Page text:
For the keto diet, how do I count carbs using Nutrition Facts?

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The most popular diet in the world according to Google searches, the ketogenic diet, involves eating very little carbohydrates, a lot of fat and a moderate amount of protein each day. But because precise keto recommendations about macronutrients can be difficult to implement, many shoppers have questions about natural product retailers. We were swung by a freelancer in the Midwest to assess their knowledge.

Natural Food Merchant: What are the carb limits for a keto diet, and how do I calculate them from the Nutrition Facts panel?

Retailer: Full disclosure: I’m no keto expert. It would be best to speak with a dietitian about this. I know carb limits are pretty low for keto, but I can’t give you the exact numbers. I think it also depends on your total calorie intake.

NFM: I caught you. Did you know if I counted the carbohydrates listed on the Nutrition Facts panels for everything I eat?

Retailer: I’m sorry, I’m not sure. Our dietitian is not at the moment, and I don’t want to point you wrong. Do you want to try to make a date with her?

How did the retailer do this?

SaVanna Shoemaker, RDN, is a keto dietitian based in Little Rock, Arkansas Our educational expert: SaVanna Shoemaker, RDN, is a keto dietitian based in Little Rock, Arkansas

This retailer was really on target! She wasn’t sure of the exact answer, so she was right to point the shopper toward the dietitian on staff for more information.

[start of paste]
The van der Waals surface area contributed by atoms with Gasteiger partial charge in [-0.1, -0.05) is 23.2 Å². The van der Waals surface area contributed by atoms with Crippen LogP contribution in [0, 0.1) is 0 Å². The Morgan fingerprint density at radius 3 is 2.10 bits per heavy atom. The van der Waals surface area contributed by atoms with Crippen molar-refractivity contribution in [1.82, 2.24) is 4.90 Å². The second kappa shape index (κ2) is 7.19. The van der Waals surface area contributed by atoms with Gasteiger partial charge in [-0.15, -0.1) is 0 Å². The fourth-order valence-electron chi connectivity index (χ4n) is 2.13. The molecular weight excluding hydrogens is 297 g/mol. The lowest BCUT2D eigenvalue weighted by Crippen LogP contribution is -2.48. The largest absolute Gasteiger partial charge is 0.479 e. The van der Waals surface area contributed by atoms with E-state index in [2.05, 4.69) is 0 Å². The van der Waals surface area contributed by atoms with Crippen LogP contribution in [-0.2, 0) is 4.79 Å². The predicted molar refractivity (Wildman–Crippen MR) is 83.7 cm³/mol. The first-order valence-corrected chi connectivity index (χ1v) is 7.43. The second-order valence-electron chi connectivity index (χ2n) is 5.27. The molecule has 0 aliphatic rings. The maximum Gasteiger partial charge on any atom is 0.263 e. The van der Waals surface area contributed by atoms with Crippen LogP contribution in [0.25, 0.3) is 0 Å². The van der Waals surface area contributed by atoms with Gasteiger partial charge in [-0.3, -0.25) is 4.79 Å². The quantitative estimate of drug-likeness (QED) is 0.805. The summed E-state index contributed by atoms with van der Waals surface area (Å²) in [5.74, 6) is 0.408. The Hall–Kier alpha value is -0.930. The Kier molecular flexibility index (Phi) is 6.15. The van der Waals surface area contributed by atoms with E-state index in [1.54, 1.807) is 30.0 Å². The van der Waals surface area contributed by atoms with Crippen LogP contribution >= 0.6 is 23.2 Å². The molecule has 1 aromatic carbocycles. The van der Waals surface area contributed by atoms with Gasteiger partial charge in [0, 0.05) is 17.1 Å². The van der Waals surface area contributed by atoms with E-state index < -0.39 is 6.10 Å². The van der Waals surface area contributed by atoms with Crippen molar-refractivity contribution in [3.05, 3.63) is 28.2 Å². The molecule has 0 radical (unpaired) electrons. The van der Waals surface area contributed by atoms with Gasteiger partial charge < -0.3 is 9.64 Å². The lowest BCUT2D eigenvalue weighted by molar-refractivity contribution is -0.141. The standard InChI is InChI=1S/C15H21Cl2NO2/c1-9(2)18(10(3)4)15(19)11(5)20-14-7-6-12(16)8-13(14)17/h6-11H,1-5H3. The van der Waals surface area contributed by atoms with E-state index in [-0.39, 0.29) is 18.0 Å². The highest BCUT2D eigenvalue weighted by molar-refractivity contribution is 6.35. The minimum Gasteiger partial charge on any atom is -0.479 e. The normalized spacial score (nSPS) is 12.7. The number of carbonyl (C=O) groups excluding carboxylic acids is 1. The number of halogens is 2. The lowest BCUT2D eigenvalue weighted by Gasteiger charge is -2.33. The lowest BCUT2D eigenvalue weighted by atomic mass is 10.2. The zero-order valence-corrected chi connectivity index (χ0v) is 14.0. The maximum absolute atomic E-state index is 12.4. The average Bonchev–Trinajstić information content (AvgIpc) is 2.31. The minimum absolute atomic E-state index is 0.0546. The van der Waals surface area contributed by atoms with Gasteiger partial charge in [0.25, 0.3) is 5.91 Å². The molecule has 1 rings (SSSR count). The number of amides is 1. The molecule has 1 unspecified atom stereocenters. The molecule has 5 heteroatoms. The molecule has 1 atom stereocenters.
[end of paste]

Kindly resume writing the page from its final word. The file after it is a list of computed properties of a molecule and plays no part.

The keto diet is a low-carb, moderate-protein, high-fat diet. To get the benefits of getting into ketosis — where your body burns fat for fuel instead of carbohydrates — you need to significantly limit your carb intake to roughly 50 grams of total carbs per day, although this may vary from person to person. It mostly depends on your level of metabolism and activity, so people with slow metabolisms may need to cut carbs more, while really active people can eat more carbs and stay in ketosis. But the guideline of 50 grams total per day works for most people.

Some people like to count net carbs, which are total carbohydrates minus fiber and sugar alcohols. Although fiber and sugar alcohols are carbohydrates, they are not absorbed by the body, so they generally do not affect your ability to go into ketosis. If you’re counting net carbs, you should aim for approximately 25 grams of net carbs per day.

You can find the carb count on the Nutrition Facts label for any packaged food. Be sure to note the portion size and total carb count. To calculate net carbs, simply subtract fiber and sugar alcohols—which will also be listed on the Nutrition Facts label—from your total carbs.

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